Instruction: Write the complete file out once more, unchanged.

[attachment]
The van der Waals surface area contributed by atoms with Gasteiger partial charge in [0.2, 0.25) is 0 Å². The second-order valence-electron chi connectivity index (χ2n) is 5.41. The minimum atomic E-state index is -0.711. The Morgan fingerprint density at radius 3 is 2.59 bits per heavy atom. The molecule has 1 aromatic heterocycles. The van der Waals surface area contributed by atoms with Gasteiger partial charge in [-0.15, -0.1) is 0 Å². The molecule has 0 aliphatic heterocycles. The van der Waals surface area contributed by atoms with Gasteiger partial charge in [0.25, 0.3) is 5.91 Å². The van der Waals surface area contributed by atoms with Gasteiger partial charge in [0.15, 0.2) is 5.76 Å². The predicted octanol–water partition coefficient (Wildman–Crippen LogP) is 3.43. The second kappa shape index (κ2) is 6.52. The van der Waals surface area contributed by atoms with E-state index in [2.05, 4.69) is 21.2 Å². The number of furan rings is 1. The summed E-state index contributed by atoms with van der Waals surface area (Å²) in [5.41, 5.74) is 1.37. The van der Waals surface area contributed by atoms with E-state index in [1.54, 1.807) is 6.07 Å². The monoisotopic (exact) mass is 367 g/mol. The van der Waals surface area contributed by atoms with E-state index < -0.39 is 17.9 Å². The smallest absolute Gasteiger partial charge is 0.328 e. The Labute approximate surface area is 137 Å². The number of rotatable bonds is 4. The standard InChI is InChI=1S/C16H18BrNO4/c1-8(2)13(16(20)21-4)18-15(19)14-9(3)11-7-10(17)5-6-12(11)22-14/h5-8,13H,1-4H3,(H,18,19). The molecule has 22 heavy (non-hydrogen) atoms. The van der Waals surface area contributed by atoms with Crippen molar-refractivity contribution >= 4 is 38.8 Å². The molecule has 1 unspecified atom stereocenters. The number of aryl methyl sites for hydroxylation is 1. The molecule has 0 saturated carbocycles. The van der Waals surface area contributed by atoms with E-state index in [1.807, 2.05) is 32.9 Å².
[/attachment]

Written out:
The van der Waals surface area contributed by atoms with Gasteiger partial charge in [0.2, 0.25) is 0 Å². The second-order valence-electron chi connectivity index (χ2n) is 5.41. The minimum atomic E-state index is -0.711. The Morgan fingerprint density at radius 3 is 2.59 bits per heavy atom. The molecule has 1 aromatic heterocycles. The van der Waals surface area contributed by atoms with Gasteiger partial charge in [-0.15, -0.1) is 0 Å². The molecule has 0 aliphatic heterocycles. The van der Waals surface area contributed by atoms with Gasteiger partial charge in [0.25, 0.3) is 5.91 Å². The van der Waals surface area contributed by atoms with Gasteiger partial charge in [0.15, 0.2) is 5.76 Å². The predicted octanol–water partition coefficient (Wildman–Crippen LogP) is 3.43. The second kappa shape index (κ2) is 6.52. The van der Waals surface area contributed by atoms with E-state index in [2.05, 4.69) is 21.2 Å². The number of furan rings is 1. The summed E-state index contributed by atoms with van der Waals surface area (Å²) in [5.41, 5.74) is 1.37. The van der Waals surface area contributed by atoms with E-state index in [1.54, 1.807) is 6.07 Å². The monoisotopic (exact) mass is 367 g/mol. The van der Waals surface area contributed by atoms with E-state index < -0.39 is 17.9 Å². The smallest absolute Gasteiger partial charge is 0.328 e. The Labute approximate surface area is 137 Å². The number of rotatable bonds is 4. The standard InChI is InChI=1S/C16H18BrNO4/c1-8(2)13(16(20)21-4)18-15(19)14-9(3)11-7-10(17)5-6-12(11)22-14/h5-8,13H,1-4H3,(H,18,19). The molecule has 22 heavy (non-hydrogen) atoms. The van der Waals surface area contributed by atoms with Crippen molar-refractivity contribution >= 4 is 38.8 Å². The molecule has 1 unspecified atom stereocenters. The number of aryl methyl sites for hydroxylation is 1. The molecule has 0 saturated carbocycles. The van der Waals surface area contributed by atoms with E-state index in [1.807, 2.05) is 32.9 Å².